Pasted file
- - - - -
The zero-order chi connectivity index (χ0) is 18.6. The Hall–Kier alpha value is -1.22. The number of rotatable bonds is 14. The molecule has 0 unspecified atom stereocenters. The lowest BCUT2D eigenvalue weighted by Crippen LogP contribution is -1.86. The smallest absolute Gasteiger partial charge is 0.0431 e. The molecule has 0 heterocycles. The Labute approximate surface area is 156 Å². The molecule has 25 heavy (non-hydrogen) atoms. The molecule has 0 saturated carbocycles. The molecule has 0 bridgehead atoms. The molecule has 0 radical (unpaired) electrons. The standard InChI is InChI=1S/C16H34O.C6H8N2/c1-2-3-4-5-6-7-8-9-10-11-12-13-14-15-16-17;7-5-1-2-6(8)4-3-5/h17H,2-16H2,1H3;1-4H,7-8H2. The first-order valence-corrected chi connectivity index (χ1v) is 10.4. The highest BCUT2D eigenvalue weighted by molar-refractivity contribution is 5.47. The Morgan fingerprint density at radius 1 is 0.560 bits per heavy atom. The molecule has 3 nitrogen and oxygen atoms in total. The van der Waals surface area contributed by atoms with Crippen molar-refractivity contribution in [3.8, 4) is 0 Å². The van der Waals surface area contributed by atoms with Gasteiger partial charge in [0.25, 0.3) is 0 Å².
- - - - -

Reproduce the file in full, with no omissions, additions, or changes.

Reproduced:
The zero-order chi connectivity index (χ0) is 18.6. The Hall–Kier alpha value is -1.22. The number of rotatable bonds is 14. The molecule has 0 unspecified atom stereocenters. The lowest BCUT2D eigenvalue weighted by Crippen LogP contribution is -1.86. The smallest absolute Gasteiger partial charge is 0.0431 e. The molecule has 0 heterocycles. The Labute approximate surface area is 156 Å². The molecule has 25 heavy (non-hydrogen) atoms. The molecule has 0 saturated carbocycles. The molecule has 0 bridgehead atoms. The molecule has 0 radical (unpaired) electrons. The standard InChI is InChI=1S/C16H34O.C6H8N2/c1-2-3-4-5-6-7-8-9-10-11-12-13-14-15-16-17;7-5-1-2-6(8)4-3-5/h17H,2-16H2,1H3;1-4H,7-8H2. The first-order valence-corrected chi connectivity index (χ1v) is 10.4. The highest BCUT2D eigenvalue weighted by molar-refractivity contribution is 5.47. The Morgan fingerprint density at radius 1 is 0.560 bits per heavy atom. The molecule has 3 nitrogen and oxygen atoms in total. The van der Waals surface area contributed by atoms with Crippen molar-refractivity contribution in [3.8, 4) is 0 Å². The van der Waals surface area contributed by atoms with Gasteiger partial charge in [0.25, 0.3) is 0 Å².